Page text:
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ISSN : 2287-5824(Print)
ISSN : 2287-5832(Online)
Journal of The Korean Society of Grassland and Forage Science Vol.32 No.2 pp.165-174

생육 후기 거대억새의 In vitro 반추위 발효특성 및 건물 소화율

조상범1, David Tinotenda Mbiriri1,2, 오성진1, 이아름1, 양진호1, 유채화1, 박창민1, 문윤호3, 채정일4, 최낙진1

Effect of Mature Miscanthus sacchariflorus var. No. 1 on In Vitro Rumen Fermentation Characteristics and Its Dry Matter Digestibility

Nag-Jin Choi1, Sang Buem Cho1, David Tinotenda Mbiriri1,2, Sung Jin Oh1, A Reum Lee1, Jin Ho Yang1, Chae Hwa Ryu1, Chang Min Park1, Yun Ho Moon3, Jung-Il Chae4
1 Department of Animal Science, Chonbuk National University
2 Department of Animal Science, University of Zimbabwe, 3 Bioenergy Crop Research Center, National Institute of Crop Science, RDA, 4 Department of Oral Pharmacology, School of Dentistry and Institute of Dental Bioscience, Chonbuk National University
(Received May 31, 2012/Accepted June 18, 2012)



 Forage production in Korea is not sufficient to supply enough roughage needed for ruminant livestock production, hence most of forage requirements have to be met by imports (Kook et al., 2011). For this reason, the cost of animal production, particularly beef and dairy products, is highly dependent on the feed cost (Park et al., 2011). The insecure trend of world forage or feedstuff markets has negatively influenced on the domestic animal industry. Historically, rice straw has comprised an important roughage source (Ramirez et al., 1994) because rice is the staple food in Korea. However, it retains insufficient nutrient contents, low utilization rate and poor palatability, and the situation is made worse by the fact that the production of rice straw is getting lower. Therefore, the development of a new roughage resource that is suited for domestic production is regarded as an urgent need.

 In the past, the main target of animal production focused on its productivity. However, the recent goal of animal production considers its impact on the environment as well as productivity because the awareness of environmental issues has increased (Heather and Somerville, 2012). Reduction of greenhouse gases including carbon dioxide has been made a priority globally. Even more, the animal products with low carbon dioxide production are preferred. Therefore, production systems that ensure the production of low-carbon and environmentallyfriendly animal products must be developed.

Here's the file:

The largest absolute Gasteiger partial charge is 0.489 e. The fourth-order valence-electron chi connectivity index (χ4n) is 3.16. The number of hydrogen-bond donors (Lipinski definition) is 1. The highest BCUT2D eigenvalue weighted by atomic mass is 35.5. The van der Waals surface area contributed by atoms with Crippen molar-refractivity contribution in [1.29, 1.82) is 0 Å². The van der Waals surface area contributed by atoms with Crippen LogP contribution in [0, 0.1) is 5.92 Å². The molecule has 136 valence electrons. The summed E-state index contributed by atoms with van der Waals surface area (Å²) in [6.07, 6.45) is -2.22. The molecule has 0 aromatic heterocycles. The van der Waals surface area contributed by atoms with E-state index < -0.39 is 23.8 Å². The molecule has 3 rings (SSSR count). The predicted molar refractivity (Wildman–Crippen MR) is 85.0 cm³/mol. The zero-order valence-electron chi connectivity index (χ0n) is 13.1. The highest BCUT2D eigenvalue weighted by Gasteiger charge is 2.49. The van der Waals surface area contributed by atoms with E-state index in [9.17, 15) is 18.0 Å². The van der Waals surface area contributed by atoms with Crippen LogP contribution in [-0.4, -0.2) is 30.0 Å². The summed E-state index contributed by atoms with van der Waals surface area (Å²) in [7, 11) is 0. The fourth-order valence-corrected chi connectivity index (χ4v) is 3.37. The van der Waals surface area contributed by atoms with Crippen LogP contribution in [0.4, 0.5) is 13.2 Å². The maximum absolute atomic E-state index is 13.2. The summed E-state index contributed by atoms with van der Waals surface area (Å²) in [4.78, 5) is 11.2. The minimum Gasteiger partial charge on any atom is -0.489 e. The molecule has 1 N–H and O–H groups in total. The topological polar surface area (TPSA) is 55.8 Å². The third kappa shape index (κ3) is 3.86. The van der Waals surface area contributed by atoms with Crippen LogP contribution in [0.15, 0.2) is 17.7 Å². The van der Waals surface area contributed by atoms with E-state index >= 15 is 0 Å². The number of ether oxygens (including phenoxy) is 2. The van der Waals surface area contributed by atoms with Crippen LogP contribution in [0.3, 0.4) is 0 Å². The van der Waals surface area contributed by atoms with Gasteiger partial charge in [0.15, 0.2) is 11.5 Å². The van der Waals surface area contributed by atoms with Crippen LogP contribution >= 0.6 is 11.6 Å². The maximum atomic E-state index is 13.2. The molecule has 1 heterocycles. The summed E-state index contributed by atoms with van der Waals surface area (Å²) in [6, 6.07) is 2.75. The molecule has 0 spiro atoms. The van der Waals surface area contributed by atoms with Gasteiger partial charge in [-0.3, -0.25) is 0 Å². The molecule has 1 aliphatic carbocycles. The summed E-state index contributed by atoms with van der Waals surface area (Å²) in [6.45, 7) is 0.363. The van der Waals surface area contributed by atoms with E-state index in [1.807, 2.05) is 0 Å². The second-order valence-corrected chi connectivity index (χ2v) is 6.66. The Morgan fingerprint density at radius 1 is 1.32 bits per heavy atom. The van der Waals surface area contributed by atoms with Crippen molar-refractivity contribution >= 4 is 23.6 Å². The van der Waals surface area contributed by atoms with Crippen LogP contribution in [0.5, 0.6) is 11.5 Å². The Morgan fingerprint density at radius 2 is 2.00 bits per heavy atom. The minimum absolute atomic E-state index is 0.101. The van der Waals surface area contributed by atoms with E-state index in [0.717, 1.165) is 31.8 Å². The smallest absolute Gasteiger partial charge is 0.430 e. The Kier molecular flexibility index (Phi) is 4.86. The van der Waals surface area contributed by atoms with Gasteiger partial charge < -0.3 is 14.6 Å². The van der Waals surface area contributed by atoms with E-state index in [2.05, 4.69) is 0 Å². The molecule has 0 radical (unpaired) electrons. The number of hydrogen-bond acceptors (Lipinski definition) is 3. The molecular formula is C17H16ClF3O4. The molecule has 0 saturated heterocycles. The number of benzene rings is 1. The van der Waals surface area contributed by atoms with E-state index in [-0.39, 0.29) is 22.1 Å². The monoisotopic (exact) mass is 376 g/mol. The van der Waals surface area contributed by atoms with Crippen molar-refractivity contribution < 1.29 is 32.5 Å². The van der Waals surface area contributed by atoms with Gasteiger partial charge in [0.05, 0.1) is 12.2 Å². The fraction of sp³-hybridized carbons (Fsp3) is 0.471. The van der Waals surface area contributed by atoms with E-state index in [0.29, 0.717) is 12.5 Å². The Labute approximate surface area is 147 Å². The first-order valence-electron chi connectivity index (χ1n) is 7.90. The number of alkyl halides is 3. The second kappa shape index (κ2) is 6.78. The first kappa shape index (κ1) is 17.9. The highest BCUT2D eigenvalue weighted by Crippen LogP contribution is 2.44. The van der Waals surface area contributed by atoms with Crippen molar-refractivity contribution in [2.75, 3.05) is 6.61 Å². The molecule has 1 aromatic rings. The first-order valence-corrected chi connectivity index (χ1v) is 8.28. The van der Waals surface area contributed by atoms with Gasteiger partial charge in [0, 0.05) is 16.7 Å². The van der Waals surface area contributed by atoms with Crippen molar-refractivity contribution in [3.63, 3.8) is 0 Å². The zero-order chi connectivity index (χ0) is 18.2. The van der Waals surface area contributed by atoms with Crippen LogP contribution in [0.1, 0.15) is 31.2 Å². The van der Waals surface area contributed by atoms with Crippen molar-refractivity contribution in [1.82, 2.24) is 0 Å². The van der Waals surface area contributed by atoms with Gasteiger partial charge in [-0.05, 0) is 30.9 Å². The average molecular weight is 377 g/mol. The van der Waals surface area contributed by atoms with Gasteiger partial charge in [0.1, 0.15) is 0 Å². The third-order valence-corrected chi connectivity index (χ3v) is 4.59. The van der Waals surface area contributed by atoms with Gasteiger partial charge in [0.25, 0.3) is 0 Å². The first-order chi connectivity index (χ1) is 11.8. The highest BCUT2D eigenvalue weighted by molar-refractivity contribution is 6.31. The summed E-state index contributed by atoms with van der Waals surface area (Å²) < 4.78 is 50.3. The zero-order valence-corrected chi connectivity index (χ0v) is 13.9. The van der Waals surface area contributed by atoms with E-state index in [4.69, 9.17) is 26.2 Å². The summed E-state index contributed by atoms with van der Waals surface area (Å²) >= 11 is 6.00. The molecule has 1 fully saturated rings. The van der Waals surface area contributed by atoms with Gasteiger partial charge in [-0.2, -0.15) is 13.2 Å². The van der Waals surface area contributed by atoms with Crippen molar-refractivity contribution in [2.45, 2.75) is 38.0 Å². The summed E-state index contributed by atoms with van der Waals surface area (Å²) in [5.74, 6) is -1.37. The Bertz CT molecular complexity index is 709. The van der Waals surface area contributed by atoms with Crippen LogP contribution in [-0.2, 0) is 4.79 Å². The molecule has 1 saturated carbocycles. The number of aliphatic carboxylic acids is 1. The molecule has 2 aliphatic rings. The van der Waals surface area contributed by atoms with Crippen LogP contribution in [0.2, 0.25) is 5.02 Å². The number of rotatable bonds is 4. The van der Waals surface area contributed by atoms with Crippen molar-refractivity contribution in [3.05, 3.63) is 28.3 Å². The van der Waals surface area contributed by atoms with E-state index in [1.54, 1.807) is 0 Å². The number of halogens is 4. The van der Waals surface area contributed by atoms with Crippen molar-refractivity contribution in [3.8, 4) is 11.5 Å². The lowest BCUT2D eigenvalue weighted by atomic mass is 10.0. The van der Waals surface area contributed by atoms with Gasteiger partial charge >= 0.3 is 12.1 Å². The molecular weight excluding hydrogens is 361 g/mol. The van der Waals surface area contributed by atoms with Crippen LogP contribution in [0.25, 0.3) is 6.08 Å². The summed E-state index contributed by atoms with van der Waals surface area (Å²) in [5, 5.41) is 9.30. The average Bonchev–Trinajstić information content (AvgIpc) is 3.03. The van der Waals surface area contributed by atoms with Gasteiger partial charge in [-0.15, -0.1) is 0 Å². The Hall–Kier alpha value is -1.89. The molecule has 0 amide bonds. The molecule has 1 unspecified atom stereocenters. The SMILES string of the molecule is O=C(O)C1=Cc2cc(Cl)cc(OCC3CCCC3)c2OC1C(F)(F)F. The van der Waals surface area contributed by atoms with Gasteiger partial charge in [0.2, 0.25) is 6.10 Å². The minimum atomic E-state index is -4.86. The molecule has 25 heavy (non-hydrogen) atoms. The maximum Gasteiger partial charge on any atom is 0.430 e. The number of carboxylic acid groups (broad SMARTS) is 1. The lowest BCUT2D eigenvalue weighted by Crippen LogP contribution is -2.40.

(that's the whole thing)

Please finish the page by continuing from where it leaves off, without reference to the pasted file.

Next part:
Miscanthus is a perennial plant that can grow on barren land. It is regarded as a carbon neutral plant because it returns its nitrogen, stored during growing stage in its leaf or stem, back to soil after maturity for new shoots in following year (Lewandowski et al., 2000). This is the reason Miscanthus is regarded as carbon neutral plant. On the basis of its palatability to domestic ruminants it has the potential of being used as a forage source (Bae et al., 1983).

 In the present study, the effect of Miscanthus sacchariflorus var. No 1, newly developed in Korea (Moon et al., 2010), on in vitro rumen fermentation characteristics and dry matter digestibility were investigated to develop it as new roughage resources.


1. Roughage sources

 Rice straw was obtained from an experiment farm located at Chonbuk National University. Miscanthus sacchariflorus var. No 1 at mature stage was obtained from Bioenergy Crop Research Center (Muan, Chonnam). A concentrate mix formulated for early fattening period of beef cattle was purchased from a local feed company and used as the concentrate in this study. Roughage sources and concentrate diet were ground using a laboratory grinder (cutter mill, ICA MF10.1, Staufen, Germany). Chemical analysis of Miscanthus was performed according to A.O.A.C (1995) and fiber fractions (NDF and ADF) were analyzed according to Van Soest (2006). Chemical compositions of experimental diets were shown in Table 1.

Table 1. Chemical composition of experimental diets

2. Rumen fluid